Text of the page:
Light Art from the Marli Hoppe-Ritter Collection
18 October 2015 to 3 October 2016
The exhibition “Lunapark 2000” in the museum’s ground floor gallery brings together a number of outstanding examples of light art from the Marli Hoppe-Ritter Collection. These radiant works have all been made since the turn of the millennium. They stand for the unflagging interest that artists have evinced to this day in the artistic potential of light.
Ever since light art reached its initial peak in Europe around 1960, the artistic interest in light as a material has remained unflagging, the only difference being that the actual light sources and the methods the artists use have kept abreast of the technical advances. Thus not only neon tubes but in many cases LEDs are used today to produce surprising effects in combination with micro-controllers and computer-assisted electronics.
The exhibition “Lunapark 2000” gives a small impression of the wide range of possibilities that have arisen in recent years for handling the medium of light. While Maurizio Nannucci has employed the techniques used for illuminated adverts and combined powerfully coloured light sources with the emotionally charged word LOVE to create a large, multi-coloured piece, François Morellet succeeds in producing works with a humorous streak using glaring neon light in gleaming white and cool blue. Brigitte Kowanz explores the strongly spatial effect created by light when combined with mirrors – to highly aesthetic effect. Likewise Hans Kotter makes use in his illusionist light tunnel object of the bewildering sense of depth created by mirrors, while combining this however with an opulent play of radiant colours. That high tech and poetry do not have to be antitheses is demonstrated by Miriam Prantl’s gently pulsating coloured installation GATES, which create a relaxed, meditative atmosphere.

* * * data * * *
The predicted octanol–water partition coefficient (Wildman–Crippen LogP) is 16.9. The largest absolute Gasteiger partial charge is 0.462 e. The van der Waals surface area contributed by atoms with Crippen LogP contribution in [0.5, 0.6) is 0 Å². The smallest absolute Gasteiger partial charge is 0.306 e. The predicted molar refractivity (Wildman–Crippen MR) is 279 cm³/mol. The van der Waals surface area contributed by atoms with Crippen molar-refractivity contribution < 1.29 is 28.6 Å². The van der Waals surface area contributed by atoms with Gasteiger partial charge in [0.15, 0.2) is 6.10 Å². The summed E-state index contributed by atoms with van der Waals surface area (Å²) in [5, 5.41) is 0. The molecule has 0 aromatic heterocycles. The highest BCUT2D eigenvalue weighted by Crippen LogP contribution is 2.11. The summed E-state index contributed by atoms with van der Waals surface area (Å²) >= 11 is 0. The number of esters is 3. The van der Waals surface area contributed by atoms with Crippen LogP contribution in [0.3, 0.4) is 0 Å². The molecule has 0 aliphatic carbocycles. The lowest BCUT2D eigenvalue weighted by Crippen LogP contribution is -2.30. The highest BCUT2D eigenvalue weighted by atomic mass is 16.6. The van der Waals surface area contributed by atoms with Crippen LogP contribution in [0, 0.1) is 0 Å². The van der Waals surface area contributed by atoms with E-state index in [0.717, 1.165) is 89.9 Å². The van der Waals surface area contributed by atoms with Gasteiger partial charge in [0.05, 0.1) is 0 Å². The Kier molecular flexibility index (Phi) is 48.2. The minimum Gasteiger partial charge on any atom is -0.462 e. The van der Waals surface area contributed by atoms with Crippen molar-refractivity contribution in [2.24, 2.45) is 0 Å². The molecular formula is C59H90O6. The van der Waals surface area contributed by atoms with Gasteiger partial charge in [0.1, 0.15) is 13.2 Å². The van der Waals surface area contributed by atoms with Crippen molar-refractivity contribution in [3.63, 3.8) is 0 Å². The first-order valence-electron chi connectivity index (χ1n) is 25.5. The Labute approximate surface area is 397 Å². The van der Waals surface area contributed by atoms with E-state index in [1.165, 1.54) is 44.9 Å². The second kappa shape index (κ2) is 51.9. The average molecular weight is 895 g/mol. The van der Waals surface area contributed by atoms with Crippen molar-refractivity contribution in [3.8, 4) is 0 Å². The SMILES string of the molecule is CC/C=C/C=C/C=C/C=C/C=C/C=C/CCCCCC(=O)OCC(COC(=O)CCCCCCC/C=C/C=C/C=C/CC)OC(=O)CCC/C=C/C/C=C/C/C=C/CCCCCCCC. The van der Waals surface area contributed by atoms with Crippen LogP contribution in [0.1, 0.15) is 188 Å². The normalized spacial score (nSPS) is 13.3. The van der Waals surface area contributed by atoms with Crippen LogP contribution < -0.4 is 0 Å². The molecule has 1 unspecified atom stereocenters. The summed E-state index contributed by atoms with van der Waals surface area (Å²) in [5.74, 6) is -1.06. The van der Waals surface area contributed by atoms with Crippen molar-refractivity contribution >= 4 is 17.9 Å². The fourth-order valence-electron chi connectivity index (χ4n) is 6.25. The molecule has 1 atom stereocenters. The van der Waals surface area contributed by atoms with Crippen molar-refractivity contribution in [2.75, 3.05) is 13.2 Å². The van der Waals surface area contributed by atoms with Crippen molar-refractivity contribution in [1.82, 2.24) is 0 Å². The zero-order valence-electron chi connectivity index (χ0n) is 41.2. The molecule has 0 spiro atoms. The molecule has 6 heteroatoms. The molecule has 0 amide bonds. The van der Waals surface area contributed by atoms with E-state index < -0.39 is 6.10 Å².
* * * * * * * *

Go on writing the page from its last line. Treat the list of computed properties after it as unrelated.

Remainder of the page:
Through their diversity, these and a number of other works from the Collection give insights into the fascinating variety of ways in which artificial light is employed in contemporary art.
Artists in the exhibition:
Angela Bulloch, Hans Kotter, Brigitte Kowanz, François Morellet, Maurizio Nannucci, Miriam Prantl, rosalie